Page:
I do think that sharing Scriptures later on in the journey is helpful as I know the truth sets us free. As an example—acknowledging that the number of my child’s days was pre-ordained by God assures me that God didn’t say “Oops!” on the day of Klint’s “accident,” but that his life was perfectly complete and finished on April 10, 1991.

    I despise the horrible theology about angels—thanks for pointing that out. I don’t have the assurance of my 18-year-old’s salvation—but I know the One who created him & loved him more than me & desired his repentance. That will have to be enough on this side of Heaven. And if he is in heaven, he is a redeemed soul—not an angel.

    I so appreciate your writing and encouragement gifts.😘

    Liked by 1 person

  3. I think the only comment that unsettled me is the, ‘God has a plan’ comment. I don’t think I want any plan that takes a person’s life. still the person is a sweet person, with the best if intentions. One parent did bring her son to our open house and asked questions that made it sound like someone or something could be to blame (nothing to blame seemed to disturb her so I hope she figures out that life isn’t always about blame, so I ignore her behavior because she is a clueless git). I do find some funeral and cemetery businesses distasteful and slimy. Maybe I’ll get angry later but I’m just sad. It hasn’t quite been four weeks. Everything we know points to a sudden impulsive act of a teenager. Our almost teen is starting to act out, the tween doesn’t understand what occurred and the college kid ended up moving back home temporarily instead of going to school abroad this fall and is questioning so much.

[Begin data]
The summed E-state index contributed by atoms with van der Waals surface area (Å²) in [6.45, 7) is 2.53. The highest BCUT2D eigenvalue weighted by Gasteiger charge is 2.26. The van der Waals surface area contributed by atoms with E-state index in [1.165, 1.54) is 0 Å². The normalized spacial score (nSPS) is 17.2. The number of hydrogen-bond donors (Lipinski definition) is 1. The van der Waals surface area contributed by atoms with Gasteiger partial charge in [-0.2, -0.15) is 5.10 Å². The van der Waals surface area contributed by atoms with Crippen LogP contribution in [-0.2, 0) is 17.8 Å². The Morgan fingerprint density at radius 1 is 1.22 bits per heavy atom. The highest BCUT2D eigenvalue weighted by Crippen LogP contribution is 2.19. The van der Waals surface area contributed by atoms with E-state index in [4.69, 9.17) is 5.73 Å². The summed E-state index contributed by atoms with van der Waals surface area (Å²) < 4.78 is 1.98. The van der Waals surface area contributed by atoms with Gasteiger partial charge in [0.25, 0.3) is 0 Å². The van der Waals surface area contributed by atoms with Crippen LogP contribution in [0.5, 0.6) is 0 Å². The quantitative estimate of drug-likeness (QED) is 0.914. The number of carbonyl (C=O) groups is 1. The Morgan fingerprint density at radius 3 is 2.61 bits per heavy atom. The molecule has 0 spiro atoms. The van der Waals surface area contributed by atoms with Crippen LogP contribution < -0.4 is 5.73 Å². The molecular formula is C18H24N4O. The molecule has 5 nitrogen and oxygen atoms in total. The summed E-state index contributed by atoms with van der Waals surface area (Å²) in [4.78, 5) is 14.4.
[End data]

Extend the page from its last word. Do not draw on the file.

I did not fault lots of people for not coming to the memorial, many of my close friends did not show up but are there for me as they were before our loss. My sister has a lot of unresolved issues about the deaths of a sibling and parent such that I think it might have been detrimental for her to go through this. I certainly hope she gets the right help so I don’t have to go to another memorial any time soon. Anyone who knows they have unresolved ptsd/depression regarding death should do what they need for themselves. The others who actively don’t provide support… their souls are damaged somehow.